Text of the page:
MILAN (Reuters) – Italian authorities are working on introducing a smartphone app that would help health services trace the contacts of people who test positive for the coronavirus as the government looks at ways of gradually lifting a lockdown imposed a month ago.

Smartphone apps and other digital technology have been widely used in Asian countries like Singapore and South Korea to help limit the spread of the virus but there have been deep misgivings in Europe over the potential for data abuse and privacy violations.

Innovation minister Paola Pisano acknowledged that launching the app would raise major issues of privacy and data control, something which would have to be resolved before it went into operation. But it could help reduce contagion and limit the impact of a disease that has killed more than 17,000 people in Italy in just over a month.

“This is delicate terrain. I think we are all conscious of that and we must remain so,” she told a parliamentary hearing on Wednesday.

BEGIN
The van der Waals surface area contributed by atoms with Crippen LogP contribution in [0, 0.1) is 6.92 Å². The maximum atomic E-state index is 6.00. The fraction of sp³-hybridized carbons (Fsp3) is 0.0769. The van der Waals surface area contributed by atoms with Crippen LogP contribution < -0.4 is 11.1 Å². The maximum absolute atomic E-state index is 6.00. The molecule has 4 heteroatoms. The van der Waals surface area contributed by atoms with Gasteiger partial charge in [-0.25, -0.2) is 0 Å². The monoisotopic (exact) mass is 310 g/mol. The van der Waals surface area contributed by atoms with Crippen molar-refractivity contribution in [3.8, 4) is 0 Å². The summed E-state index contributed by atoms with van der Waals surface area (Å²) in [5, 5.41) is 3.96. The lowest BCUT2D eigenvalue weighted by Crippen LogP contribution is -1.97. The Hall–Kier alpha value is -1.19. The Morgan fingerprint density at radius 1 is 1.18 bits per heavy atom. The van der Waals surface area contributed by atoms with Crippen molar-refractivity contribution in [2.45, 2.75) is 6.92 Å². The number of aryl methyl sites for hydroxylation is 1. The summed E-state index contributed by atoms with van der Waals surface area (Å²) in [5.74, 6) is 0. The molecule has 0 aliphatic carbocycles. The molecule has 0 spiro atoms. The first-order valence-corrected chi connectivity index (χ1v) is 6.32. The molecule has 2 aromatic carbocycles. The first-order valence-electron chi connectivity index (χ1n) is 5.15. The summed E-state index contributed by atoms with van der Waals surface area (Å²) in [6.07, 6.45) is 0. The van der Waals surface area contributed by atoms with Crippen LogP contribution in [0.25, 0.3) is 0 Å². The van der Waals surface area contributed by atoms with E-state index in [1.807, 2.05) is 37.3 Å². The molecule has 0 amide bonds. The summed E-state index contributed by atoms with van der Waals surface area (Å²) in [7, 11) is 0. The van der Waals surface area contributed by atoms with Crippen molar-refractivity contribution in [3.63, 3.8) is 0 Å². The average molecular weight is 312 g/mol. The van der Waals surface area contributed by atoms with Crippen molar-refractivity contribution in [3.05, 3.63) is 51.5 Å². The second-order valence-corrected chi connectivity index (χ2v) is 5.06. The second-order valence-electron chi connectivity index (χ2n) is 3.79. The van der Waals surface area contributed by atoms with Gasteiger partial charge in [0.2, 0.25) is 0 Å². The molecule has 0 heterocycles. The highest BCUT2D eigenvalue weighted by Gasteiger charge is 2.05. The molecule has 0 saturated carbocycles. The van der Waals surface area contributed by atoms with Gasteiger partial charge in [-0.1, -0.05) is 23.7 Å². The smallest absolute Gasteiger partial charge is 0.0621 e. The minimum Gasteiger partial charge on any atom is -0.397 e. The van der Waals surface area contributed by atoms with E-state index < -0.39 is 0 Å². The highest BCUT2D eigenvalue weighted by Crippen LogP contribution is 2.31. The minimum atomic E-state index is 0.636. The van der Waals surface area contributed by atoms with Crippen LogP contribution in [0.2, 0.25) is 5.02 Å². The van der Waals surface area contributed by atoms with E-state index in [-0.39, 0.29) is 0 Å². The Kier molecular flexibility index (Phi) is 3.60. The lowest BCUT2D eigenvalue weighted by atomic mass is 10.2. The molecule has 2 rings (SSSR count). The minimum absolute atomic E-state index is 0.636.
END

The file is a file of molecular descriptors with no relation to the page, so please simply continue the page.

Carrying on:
Governments grappling with the economic devastation caused by weeks of lockdown are desperate for ways of getting people back to work while avoiding a deadly second wave of the epidemic and several countries are working on app technology.

Italy launched a fast tender for a monitoring and remote medical support app on March 24 and received hundreds of proposals which are currently under evaluation by a specially created task force.

The app would be only one part of a wider monitoring and support system, Pisano said. It would function on a voluntary basis and would have to be limited to clearly defined ends and guarantee anonymity as well as meet technical requirements.

The app would record when it came into proximity with another smartphone user with the app, for how long and at what distance and if a person tested positive for the coronavirus, authorities would be able to trace the contacts and alert them.

Experts from 18 European countries, including Germany, France and Switzerland, are working on a technology platform that would support Bluetooth-based contact tracing apps and is based on tough European Union data privacy rules.

The system would be interoperable, its creators say, making it possible to warn someone who comes into close contact with someone who then tests positive for COVID-19, even if they then travel on to another EU country.

(Reporting by Elvira Pollina; Editing by Kirsten Donovan)

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